Sugar maples have a sweet tooth for nitrogen
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Wild, A.D., and Yanai, R.D. 2015. “Soil nutrients affects sweetness of sugar maple sap.” Forest Ecology and Management. 341: 30-36. DOI: 10.1016/j.foreco.2014.12.022
Other than timber, maple sugar is the most important forest product in the northeastern United States. It is collected from maple trees in late winter and boiled down from watery sap to concentrated syrup or sugar. The initial concentration of sugar in the sap determines the amount of maple syrup that can be produced. For decades, maple sugar producers have desired to increase sap sweetness to increase yields and decrease time and energy spent on production. Until now there has been limited information on which nutrients in the soil are important to maple sap sweetness.
A recent study conducted by Adam Wild and Dr. Ruth Yanai of the State University of New York College of Environmental Science and Forestry identified the key soil nutrients that influence sap sweetness. The study was carried out in the White Mountains of New Hampshire where a significant portion of maple sugar is produced. The findings were published in the journal Forest Ecology and Management.
The researchers looked at the response of sap sweetness to soil nutrient additions. These effects were also assessed through several tree characteristics such as leaf nutrients, photosynthesis rate, and stomatal conductance, or the measure of gas exchange (including carbon dioxide) and water loss through the leaf stomata. Trees that received nitrogen additions were the only trees to show a significant increase in sap sweetness. The researchers tested the possibility of using tree characteristics, such as tree canopy health, to help maple sugar producers visually identify trees with sweeter sap. Nonetheless, the experiment did not find any visual tree characteristics that signified increased sap sweetness.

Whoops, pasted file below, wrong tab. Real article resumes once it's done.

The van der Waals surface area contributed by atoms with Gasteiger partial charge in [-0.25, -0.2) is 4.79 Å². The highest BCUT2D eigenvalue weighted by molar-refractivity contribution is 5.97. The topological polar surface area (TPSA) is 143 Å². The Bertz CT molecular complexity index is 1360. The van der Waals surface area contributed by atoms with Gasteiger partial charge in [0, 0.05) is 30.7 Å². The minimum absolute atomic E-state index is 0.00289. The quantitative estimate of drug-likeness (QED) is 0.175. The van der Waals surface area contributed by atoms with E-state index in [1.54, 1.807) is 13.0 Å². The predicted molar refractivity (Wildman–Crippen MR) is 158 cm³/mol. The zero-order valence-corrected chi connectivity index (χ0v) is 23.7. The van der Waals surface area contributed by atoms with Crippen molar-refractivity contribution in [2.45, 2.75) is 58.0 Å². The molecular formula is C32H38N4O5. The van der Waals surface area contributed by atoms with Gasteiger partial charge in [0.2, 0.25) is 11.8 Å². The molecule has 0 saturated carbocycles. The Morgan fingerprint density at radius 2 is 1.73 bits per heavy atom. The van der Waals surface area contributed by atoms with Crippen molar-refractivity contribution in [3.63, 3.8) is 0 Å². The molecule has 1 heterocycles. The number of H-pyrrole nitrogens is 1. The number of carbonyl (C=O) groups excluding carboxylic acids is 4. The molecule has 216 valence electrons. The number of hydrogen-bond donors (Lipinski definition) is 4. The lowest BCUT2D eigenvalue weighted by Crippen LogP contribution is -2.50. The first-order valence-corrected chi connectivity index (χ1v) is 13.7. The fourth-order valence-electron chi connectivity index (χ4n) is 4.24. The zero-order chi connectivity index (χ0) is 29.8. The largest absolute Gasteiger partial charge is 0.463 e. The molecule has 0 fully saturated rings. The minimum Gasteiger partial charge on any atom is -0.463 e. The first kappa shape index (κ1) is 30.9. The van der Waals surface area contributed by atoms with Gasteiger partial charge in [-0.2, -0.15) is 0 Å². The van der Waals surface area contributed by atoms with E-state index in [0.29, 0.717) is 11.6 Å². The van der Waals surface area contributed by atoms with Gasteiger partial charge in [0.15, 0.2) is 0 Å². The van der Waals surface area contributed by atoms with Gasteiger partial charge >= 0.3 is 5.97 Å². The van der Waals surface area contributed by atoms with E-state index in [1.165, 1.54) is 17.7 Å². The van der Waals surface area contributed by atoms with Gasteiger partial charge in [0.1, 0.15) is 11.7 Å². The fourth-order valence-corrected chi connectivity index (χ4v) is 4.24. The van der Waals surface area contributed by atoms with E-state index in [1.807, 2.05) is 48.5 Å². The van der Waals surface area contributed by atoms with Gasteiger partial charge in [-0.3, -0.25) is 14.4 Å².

The authors believe the secrete ingredient for sweeter sap is nitrogen because it is often a limiting resource in nature. When high levels of nitrogen are available to trees, the trees photosynthesize more and produce sweeter sap. The results of this study were quite unexpected for a few reasons. First, nitrogen increased sap sweetness when it was used alone and trees receiving both nitrogen and phosphorus additions showed no increase in sap sweetness. Typically, productivity increases when both nitrogen and phosphorus are in high supply. Second, key nutrients that are thought to be important to maple trees, especially calcium, showed no influence on sap sweetness.
Adding nitrogen to soil around maple trees may be a plausible route to increasing maple sugar yields. However, applying a large amount of nitrogen in the soil has historically led to negative effects in watersheds and downstream ecosystems. Maple sugar producers looking to add a new stand of trees for production should consider selecting sites that are naturally higher in nitrogen or tapping into more trees. It is estimated that there are around 2.2 billion maple trees in the U.S. but only 9.3 million of them are currently used to produce maple sugar. It may be economically advantageous for maple sugar producers to use nitrogen fertilizers before tapping into new maple trees. The potential negative impacts on other parts of the ecosystem, however, should be considered in management plans.
To many sugar lovers, maple syrup will always be a favorite treat. Perhaps with a deeper understanding of the environment that produces maple syrup, aficionados will have a greater appreciation for this sweet treat. Maple sugar is the most important non-timber forest product in the northeastern U.S. A new study shows greater amounts of nitrogen in the soil can lead to sweeter sap and therefore higher maple sugar yields.